Try George Orwell’s Recipe for Christmas Pudding, from His Essay “British Cookery” (1945)


British cook­ing has been the butt of many jokes, and seri­ous thought-pieces have been devot­ed to “why British food was so bad for so long.” While that arti­cle blames WWI for the decline of Eng­lish Cui­sine, the stig­ma long pre­cedes the 20th cen­tu­ry. In his unpub­lished essay “British Cook­ery,” for exam­ple, George Orwell opens with a quote from Voltaire, who wrote that Britain has “a hun­dred reli­gions and only one sauce.” This, Orwell writes, “was untrue” and “is equal­ly untrue today.” His “today” was 1945, before the best British cui­sine was Indi­an. And though he does defend his country’s cook­ing, and did so in anoth­er essay pub­lished that year in the Evening Stan­dard, Orwell also makes some crit­i­cal com­ments that con­firm some of the stereo­types, call­ing the British diet “a sim­ple, rather heavy, per­haps slight­ly bar­barous diet” and writ­ing: “Cheap restau­rants in Britain are almost invari­ably bad, while in expen­sive restau­rants the cook­ery is almost always French, or imi­ta­tion French.”


The essay is an exhaus­tive sur­vey of the British palate of the time, and it con­cludes with some of Orwell’s own recipes for sweets, includ­ing trea­cle tart, orange mar­malade, plum cake, and, last­ly, Christ­mas pud­ding. You can see the stained type­script of the last two recipes above, and read the full tran­script of Orwell’s “British Cook­ery” here (the recipes are at the end). Hav­ing no expe­ri­ence with the strange world of British sweets and pies, I’ll have to take The Guardian’s Alex Renton’s word when he tells us that “the Orwell Christ­mas pud­ding is noth­ing rad­i­cal.” Nonethe­less, I’m tempt­ed to try this recipe more than any of the oth­ers Ren­ton men­tions, even if I may not get my hands on real suet or sul­tanas. Read a tran­script of Orwell’s Christ­mas pud­ding recipe below.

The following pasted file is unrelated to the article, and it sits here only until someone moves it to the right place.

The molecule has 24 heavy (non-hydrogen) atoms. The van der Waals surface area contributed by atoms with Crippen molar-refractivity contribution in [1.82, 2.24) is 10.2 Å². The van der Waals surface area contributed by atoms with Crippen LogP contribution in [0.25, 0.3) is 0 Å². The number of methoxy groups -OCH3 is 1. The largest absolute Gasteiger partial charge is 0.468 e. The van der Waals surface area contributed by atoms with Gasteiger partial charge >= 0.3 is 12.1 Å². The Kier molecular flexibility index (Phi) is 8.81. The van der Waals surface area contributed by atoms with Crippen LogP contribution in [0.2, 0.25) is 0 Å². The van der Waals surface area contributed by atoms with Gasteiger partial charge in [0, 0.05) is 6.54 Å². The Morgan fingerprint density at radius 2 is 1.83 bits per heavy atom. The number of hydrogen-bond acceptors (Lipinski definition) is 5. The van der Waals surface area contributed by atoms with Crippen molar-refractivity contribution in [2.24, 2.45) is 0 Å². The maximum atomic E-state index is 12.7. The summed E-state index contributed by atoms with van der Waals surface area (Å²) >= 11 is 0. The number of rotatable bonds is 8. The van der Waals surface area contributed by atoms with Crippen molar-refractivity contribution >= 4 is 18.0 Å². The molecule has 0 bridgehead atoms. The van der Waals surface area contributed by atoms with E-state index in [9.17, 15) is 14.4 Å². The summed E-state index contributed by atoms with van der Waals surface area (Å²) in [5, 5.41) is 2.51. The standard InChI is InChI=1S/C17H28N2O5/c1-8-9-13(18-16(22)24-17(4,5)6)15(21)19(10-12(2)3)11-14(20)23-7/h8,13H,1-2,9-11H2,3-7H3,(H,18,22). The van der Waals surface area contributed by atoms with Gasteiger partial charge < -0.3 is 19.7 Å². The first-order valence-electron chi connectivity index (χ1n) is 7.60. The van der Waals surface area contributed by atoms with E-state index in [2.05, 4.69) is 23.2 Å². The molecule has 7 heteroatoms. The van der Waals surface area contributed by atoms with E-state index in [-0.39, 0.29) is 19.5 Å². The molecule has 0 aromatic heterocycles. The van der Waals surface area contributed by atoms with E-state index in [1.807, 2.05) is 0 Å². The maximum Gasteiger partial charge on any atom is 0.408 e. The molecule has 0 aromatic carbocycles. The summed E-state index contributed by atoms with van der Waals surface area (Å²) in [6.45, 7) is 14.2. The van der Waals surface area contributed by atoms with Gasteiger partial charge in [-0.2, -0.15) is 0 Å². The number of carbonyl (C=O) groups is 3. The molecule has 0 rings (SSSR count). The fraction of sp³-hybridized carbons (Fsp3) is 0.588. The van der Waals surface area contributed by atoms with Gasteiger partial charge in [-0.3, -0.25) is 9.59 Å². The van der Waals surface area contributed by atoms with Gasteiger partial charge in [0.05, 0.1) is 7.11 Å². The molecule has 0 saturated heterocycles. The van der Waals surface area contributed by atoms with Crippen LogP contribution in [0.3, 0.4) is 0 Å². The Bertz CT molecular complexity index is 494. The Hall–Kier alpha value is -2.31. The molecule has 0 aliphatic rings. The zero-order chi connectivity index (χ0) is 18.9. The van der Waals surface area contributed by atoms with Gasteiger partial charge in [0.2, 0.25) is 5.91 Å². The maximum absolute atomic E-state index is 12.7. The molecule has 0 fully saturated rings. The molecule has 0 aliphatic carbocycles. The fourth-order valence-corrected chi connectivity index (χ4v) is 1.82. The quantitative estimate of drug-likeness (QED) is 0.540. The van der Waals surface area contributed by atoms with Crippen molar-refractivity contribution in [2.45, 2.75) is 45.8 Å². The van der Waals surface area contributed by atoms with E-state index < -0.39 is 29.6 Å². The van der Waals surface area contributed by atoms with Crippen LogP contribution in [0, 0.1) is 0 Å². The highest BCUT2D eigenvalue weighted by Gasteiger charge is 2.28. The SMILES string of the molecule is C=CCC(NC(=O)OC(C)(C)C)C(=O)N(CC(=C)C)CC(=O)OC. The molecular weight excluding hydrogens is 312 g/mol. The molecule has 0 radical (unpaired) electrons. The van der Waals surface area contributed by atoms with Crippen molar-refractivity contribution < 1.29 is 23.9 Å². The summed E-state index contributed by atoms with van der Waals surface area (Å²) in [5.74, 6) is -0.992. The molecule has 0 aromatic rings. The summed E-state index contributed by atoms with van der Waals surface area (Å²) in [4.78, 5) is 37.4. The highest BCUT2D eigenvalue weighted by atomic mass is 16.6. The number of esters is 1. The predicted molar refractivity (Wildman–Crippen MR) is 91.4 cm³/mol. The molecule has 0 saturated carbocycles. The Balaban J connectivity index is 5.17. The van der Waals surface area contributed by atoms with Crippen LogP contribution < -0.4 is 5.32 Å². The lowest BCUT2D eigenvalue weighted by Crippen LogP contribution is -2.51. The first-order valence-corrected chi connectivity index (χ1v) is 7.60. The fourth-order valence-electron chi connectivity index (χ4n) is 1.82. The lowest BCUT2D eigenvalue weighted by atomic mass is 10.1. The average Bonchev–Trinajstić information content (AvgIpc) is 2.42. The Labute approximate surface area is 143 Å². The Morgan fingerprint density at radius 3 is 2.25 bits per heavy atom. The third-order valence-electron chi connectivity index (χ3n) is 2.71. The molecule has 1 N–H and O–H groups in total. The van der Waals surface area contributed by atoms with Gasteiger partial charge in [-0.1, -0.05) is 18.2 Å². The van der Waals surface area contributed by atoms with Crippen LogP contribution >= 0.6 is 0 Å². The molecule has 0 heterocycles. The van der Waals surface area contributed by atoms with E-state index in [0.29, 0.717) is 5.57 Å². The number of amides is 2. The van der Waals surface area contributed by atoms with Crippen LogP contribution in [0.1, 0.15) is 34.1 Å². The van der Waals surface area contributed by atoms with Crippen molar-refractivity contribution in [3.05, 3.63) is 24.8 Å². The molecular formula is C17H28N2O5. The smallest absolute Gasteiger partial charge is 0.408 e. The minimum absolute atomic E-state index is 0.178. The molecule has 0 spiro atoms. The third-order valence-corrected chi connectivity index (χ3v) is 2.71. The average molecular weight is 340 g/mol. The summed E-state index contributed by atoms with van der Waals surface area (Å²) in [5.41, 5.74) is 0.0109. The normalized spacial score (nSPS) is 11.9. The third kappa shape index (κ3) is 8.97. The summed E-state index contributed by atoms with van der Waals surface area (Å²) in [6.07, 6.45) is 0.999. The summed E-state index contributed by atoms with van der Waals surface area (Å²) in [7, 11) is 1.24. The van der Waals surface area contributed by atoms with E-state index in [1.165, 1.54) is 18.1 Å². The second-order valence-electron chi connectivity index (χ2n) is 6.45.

1 lb each of cur­rants, sul­tanas & raisins

2 ounces sweet almonds

1 ounces sweet almonds

1 ounces bit­ter almonds

4 ounces mixed peel

½ lb brown sug­ar

½ lb flour

¼ lb bread­crumbs

½ tea­spoon­ful salt

½ tea­spoon­ful grat­ed nut­meg

¼ tea­spoon­ful pow­dered cin­na­mon

6 ounces suet

The rind and juice of 1 lemon

5 eggs

A lit­tle milk

1/8 of a pint of brandy, or a lit­tle beer

 Method. Wash the fruit. Chop the suet, shred and chop the peel, stone and chop the raisins, blanch and chop the almonds. Pre­pare the bread­crumbs. Sift the spices and salt into the flour. Mix all the dry ingre­di­ents into a basin. Heat the eggs, mix them with the lemon juice and the oth­er liq­uids. Add to the dry ingre­di­ents and stir well. If the mix­ture is too stiff, add a lit­tle more milk. Allow the mix­ture to stand for a few hours in a cov­ered basin. Then mix well again and place in well-greased basins of about 8 inch­es diam­e­ter. Cov­er with rounds of greased paper. Then tie the tops of the basins over the floured cloths if the pud­dings are to be boiled, or with thick greased paper if they are to be steamed. Boil or steam for 5 or 6 hours. On the day when the pud­ding is to be eat­en, re-heat it by steam­ing it for 3 hours. When serv­ing, pour a large spoon­ful of warm brandy over it and set fire to it.

In Britain it is unusu­al to mix into each pud­ding one or two small coins, tiny chi­na dolls or sil­ver charms which are sup­posed to bring luck.

via Bib­liok­lept

Relat­ed Con­tent:

George Orwell and Dou­glas Adams Explain How to Make a Prop­er Cup of Tea

The Recipes of Icon­ic Authors: Jane Austen, Sylvia Plath, Roald Dahl, the Mar­quis de Sade & More

Pre­pare Mar­i­lyn Monroe’s Per­son­al, Hand­writ­ten Turkey-and-Stuff­ing Recipe on Thanks­giv­ing

Josh Jones is a writer and musi­cian based in Durham, NC. Fol­low him at @jdmagness

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